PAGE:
Posted: November 29, 2017
By Theresa Seiger, Cox Media Group National Content Desk
Matt Lauer was fired from NBC’s “Today” show after one of his colleagues complained that the 59-year-old television journalist engaged in inappropriate sexual behavior in the workplace, network officials announced Wednesday.
In a memo sent to staff, NBC News chairman Andy Lack said the allegation was the first made against Lauer in his more than 20 years at NBC News. However, Lack said company officials “were also presented with reason to believe this may not have been an isolated incident.”
Here are five things to know about Lauer:
Lauer was born in New York City on Dec. 30, 1957.
Lauer’s father, Robert, was an executive for a bicycle company while his mother, Marylyn, was a homemaker, according to a report from People magazine.
He has one sister, April Lauer Stone.
Lauer attended Ohio University.
He left the school without his degree when the last class he needed wasn’t offered in the spring of 1979, according to a 1997 Ohio University article. He returned nearly 20 years later to finish his degree.
Lauer began his journalism career in 1979.
He worked as a producer for WOWK in Huntington, West Virginia, according to Lauer’s “Today” show biography, which has been taken down since his firing. By 1989, he had moved on to hosting a three-hour interview program, “9 Broadcast Plaza” in New York. He hosted the show until 1991.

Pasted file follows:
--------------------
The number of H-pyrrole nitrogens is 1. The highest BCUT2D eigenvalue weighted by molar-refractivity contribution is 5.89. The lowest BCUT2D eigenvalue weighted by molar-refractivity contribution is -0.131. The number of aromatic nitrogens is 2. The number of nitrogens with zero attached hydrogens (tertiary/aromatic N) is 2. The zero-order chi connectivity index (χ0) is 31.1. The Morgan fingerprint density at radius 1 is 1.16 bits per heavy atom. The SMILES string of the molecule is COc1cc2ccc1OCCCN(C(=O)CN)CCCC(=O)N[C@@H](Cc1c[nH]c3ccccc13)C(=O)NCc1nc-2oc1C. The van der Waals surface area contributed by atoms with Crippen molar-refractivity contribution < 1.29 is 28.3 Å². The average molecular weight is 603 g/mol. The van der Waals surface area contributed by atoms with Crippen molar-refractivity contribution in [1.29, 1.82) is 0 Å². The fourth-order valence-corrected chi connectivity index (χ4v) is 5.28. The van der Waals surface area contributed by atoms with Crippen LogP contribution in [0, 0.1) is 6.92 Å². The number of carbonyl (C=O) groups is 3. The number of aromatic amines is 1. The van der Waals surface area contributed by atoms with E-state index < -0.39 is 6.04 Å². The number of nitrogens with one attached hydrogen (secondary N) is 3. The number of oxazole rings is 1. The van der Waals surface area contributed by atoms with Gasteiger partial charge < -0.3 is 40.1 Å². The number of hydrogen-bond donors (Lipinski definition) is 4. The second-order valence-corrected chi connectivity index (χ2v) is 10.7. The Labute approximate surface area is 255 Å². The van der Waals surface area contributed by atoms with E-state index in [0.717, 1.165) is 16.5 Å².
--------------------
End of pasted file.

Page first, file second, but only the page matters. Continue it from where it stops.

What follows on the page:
Lauer also hosted multiple weekly information and talk shows in Boston, Philadelphia, Providence and Richmond.
Lauer joined the “Today” show as a news anchor in 1994.
Lauer worked as co-anchor of WNBC’s early morning and early evening newscasts from September 1992 to September 1996, according to Lauer’s “Today” show biography.
He started appearing on the “Today” show as a substitute news anchor in 1993 and joined the show as a permanent news anchor in 1994. Three years later, he was made the show’s co-anchor.
Lauer married Dutch model Annette Roque in 1998.
The couple met on a blind date one year earlier, according to People magazine. It was the second marriage for Lauer, who was previously married to TV producer Nancy Alspaugh.
Lauer and Roque have three children, two sons and a daughter.
Television host Matt Lauer has been fired from NBC’s “Today” show after a colleague complained that he engaged in inappropriate sexual behavior in the workplace, network officials said Wednesday.
NBC News chairman Andy Lack said in a memo sent to staff that the company received the complaint on Monday and moved swiftly to terminate Lauer's employment.
"While it is the first complaint about his behavior in the over 20 years he's been at NBC News, we were also presented with reason to believe this may not have been an isolated incident," Lack said.
In January 2017, Lauer celebrated 20 years on the show. Here’s a timeline of Lauer’s career.
1979: Lauer began his television career as a producer of the noon news for WOWK-TV in Huntington, West Virginia.